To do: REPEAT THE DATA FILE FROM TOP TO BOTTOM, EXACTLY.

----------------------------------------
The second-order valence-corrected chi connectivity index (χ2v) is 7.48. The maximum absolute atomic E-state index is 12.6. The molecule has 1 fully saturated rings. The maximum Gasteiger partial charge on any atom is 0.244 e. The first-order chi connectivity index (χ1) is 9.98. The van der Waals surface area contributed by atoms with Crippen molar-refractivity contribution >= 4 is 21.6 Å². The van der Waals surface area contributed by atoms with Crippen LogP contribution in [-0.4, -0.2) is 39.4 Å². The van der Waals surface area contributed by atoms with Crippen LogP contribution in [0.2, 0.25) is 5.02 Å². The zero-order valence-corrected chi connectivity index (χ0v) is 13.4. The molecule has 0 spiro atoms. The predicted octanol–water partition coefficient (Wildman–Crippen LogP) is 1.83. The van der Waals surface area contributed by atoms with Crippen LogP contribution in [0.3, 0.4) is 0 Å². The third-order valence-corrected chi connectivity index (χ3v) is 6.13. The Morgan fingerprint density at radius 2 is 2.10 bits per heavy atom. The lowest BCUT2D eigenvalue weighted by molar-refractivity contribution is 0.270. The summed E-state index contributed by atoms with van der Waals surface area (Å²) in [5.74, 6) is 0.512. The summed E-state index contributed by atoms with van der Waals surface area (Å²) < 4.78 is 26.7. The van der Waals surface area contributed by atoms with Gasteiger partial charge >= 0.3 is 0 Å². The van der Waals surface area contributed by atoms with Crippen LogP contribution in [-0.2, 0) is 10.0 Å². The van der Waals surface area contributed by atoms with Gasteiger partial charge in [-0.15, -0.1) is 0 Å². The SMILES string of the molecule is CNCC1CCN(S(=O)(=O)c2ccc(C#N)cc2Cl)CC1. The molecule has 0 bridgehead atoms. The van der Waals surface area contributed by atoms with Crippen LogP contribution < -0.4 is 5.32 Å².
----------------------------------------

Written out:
The second-order valence-corrected chi connectivity index (χ2v) is 7.48. The maximum absolute atomic E-state index is 12.6. The molecule has 1 fully saturated rings. The maximum Gasteiger partial charge on any atom is 0.244 e. The first-order chi connectivity index (χ1) is 9.98. The van der Waals surface area contributed by atoms with Crippen molar-refractivity contribution >= 4 is 21.6 Å². The van der Waals surface area contributed by atoms with Crippen LogP contribution in [-0.4, -0.2) is 39.4 Å². The van der Waals surface area contributed by atoms with Crippen LogP contribution in [0.2, 0.25) is 5.02 Å². The zero-order valence-corrected chi connectivity index (χ0v) is 13.4. The molecule has 0 spiro atoms. The predicted octanol–water partition coefficient (Wildman–Crippen LogP) is 1.83. The van der Waals surface area contributed by atoms with Crippen LogP contribution in [0.3, 0.4) is 0 Å². The third-order valence-corrected chi connectivity index (χ3v) is 6.13. The Morgan fingerprint density at radius 2 is 2.10 bits per heavy atom. The lowest BCUT2D eigenvalue weighted by molar-refractivity contribution is 0.270. The summed E-state index contributed by atoms with van der Waals surface area (Å²) in [5.74, 6) is 0.512. The summed E-state index contributed by atoms with van der Waals surface area (Å²) < 4.78 is 26.7. The van der Waals surface area contributed by atoms with Gasteiger partial charge >= 0.3 is 0 Å². The van der Waals surface area contributed by atoms with Crippen LogP contribution in [-0.2, 0) is 10.0 Å². The van der Waals surface area contributed by atoms with Gasteiger partial charge in [-0.15, -0.1) is 0 Å². The SMILES string of the molecule is CNCC1CCN(S(=O)(=O)c2ccc(C#N)cc2Cl)CC1. The molecule has 0 bridgehead atoms. The van der Waals surface area contributed by atoms with Crippen LogP contribution < -0.4 is 5.32 Å².